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King Air down at Essendon?

Old 21st May 2021, 04:02
  #1341 (permalink)  
 
Join Date: Aug 2002
Location: Further away
Posts: 878
Checklist correct use - I know a 350 operator of 26 years who are still arguing about this
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Old 21st May 2021, 04:39
  #1342 (permalink)  
 
Join Date: Oct 2007
Location: Aus
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KADS crash: diverging left very shortly after liftoff.
YMEN crash: very similar.
The only similarity I see with those two accidents is the left deviation of horizontal tracking. The KADS crash the Kingair is quite clearly banking over to inverted in the pictures available, highlighting an uncontrolled yaw/roll. The YMEN accident the aircraft is maintained wings level showing a significant amount of control prior to impact. I would assume, that if the pilot at YMEN had full right aileron but also left rudder, which would be a coordination exercise in itself, the aircraft would have similarly lost lateral control as well and rolled. This would be only be worsened by actual power loss on the left side, which would have made an uncontrolled roll inevitable, which did not happen.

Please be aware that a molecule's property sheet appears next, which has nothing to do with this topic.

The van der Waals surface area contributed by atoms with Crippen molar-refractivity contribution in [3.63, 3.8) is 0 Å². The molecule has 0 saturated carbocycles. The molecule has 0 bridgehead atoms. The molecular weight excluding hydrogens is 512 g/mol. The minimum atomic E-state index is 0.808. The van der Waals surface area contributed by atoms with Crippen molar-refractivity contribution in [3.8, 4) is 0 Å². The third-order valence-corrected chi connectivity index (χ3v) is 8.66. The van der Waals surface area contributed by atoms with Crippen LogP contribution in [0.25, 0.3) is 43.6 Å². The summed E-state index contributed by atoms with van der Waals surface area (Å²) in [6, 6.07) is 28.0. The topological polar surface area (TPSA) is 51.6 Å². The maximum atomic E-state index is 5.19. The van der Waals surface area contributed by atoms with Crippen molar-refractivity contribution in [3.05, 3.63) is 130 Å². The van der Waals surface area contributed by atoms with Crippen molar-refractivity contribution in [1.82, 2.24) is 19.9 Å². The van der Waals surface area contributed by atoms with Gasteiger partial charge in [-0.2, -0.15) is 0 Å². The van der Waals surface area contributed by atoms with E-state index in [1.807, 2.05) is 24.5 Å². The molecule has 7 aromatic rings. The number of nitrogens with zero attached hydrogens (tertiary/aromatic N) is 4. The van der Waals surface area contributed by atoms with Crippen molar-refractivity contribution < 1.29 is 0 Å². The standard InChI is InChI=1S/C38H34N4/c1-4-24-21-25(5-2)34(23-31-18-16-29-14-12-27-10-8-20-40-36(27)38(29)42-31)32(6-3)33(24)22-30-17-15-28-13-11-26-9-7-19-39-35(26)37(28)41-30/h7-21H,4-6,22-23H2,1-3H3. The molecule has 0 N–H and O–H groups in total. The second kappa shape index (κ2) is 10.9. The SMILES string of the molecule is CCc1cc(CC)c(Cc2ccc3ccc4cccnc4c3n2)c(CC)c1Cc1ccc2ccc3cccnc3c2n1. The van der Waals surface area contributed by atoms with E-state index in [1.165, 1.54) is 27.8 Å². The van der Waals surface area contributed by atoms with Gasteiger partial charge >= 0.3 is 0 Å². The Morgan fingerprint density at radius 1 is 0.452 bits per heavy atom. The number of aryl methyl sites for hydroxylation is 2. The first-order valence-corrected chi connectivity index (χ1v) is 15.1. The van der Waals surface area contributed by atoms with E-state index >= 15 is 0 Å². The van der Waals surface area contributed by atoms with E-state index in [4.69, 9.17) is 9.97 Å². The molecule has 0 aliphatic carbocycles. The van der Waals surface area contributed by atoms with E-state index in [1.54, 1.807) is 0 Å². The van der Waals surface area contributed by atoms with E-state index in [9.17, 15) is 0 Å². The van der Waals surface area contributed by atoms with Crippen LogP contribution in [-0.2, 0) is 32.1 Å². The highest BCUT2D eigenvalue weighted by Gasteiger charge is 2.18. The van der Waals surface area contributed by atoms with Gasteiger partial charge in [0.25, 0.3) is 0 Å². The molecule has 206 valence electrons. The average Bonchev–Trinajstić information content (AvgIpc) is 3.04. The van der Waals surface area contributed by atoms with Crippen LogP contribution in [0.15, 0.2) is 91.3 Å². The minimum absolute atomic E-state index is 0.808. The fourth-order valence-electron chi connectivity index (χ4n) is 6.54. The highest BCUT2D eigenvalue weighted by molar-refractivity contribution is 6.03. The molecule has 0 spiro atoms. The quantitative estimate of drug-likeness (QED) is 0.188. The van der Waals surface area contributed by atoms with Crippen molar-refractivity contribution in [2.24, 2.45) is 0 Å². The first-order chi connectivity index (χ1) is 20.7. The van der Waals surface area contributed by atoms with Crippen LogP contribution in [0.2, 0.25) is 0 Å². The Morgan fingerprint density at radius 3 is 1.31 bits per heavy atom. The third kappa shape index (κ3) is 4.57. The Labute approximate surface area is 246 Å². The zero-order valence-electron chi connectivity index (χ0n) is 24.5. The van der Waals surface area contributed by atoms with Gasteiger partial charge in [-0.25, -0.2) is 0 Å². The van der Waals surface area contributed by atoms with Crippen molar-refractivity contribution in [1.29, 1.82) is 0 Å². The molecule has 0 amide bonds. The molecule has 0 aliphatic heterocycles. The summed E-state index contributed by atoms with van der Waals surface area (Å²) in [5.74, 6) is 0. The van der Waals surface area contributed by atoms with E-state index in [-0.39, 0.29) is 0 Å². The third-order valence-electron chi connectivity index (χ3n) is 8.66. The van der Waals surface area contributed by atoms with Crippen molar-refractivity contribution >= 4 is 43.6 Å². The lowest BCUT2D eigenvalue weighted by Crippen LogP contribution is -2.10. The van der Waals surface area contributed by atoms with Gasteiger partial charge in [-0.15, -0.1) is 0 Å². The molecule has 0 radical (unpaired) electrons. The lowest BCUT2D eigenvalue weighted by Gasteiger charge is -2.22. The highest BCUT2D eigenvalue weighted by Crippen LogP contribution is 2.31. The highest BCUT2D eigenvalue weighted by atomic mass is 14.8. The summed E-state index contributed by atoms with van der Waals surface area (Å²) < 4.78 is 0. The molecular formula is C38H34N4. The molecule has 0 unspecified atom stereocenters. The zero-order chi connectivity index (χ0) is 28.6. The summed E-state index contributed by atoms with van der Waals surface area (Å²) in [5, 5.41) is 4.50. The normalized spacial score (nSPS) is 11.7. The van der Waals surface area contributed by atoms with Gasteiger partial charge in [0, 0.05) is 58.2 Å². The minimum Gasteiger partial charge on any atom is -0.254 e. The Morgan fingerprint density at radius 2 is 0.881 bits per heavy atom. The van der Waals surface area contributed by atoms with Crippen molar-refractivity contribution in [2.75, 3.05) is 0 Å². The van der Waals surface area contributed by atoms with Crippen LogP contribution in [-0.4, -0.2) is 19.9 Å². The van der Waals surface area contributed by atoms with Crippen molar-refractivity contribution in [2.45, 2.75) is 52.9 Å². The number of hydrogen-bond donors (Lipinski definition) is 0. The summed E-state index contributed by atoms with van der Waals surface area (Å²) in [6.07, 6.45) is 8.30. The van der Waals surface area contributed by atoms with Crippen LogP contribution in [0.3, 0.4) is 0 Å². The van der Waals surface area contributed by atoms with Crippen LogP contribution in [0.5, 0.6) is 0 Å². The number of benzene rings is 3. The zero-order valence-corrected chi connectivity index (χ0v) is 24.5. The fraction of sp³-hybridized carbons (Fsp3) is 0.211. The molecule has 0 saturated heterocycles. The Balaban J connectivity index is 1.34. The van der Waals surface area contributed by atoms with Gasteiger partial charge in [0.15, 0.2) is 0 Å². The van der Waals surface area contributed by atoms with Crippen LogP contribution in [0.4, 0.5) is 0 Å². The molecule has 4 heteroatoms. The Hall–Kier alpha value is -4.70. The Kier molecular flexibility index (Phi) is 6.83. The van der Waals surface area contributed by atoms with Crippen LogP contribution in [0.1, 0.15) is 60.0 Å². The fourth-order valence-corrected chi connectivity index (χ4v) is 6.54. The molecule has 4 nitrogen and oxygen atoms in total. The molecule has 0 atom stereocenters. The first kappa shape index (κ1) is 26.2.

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Old 28th Jun 2021, 02:30
  #1343 (permalink)  
 
Join Date: Sep 1998
Location: The Swan Downunder
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Originally Posted by Lead Balloon View Post
Have you any first-hand experience, either in the simulator or the aircraft, of flight with the rudder trim set to full nose left deflection and both engines delivering maximum thrust?


In answer to the question, the higher the airspeed the greater the rudder load, Whether it be one engine at flight idle or full opposite rudder trim at takeoff power and 140 knots will require full opposite rudder, in my opinion holding that load on one leg without full rudder trim in the correct sense would cause muscle fatigue and failure in about 30 seconds. For a V1 cut excercise, 95kts, requires full opposite rudder, without rudder trim, I doubt your leg would make it to 140kts.



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Old 28th Jun 2021, 02:40
  #1344 (permalink)  
 
Join Date: Nov 2001
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Thanks Xeptu.
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Old 28th Jun 2021, 12:27
  #1345 (permalink)  
 
Join Date: Sep 1998
Location: The Swan Downunder
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Your welcome. Be aware there will be differences of opinion. I'm a 20.7.1b person and use claytons for takeoff performance procedure and terrain clearance departure procedures. Those that have had no exposure or knowledge of that will have a different technique more akin to the normal cat procedures, yes I know those terms have changed, I'm old.
Unless you are briefed by those in the know while climbing to 400ft at V2, it takes quite a few times to get your head around "it's ok you can relax your leg now the rudder pedal will stay there. it buffets a bit and it's a weird un-natural feeling. Rudder boost in all cases is nothing more than a stand on this one.
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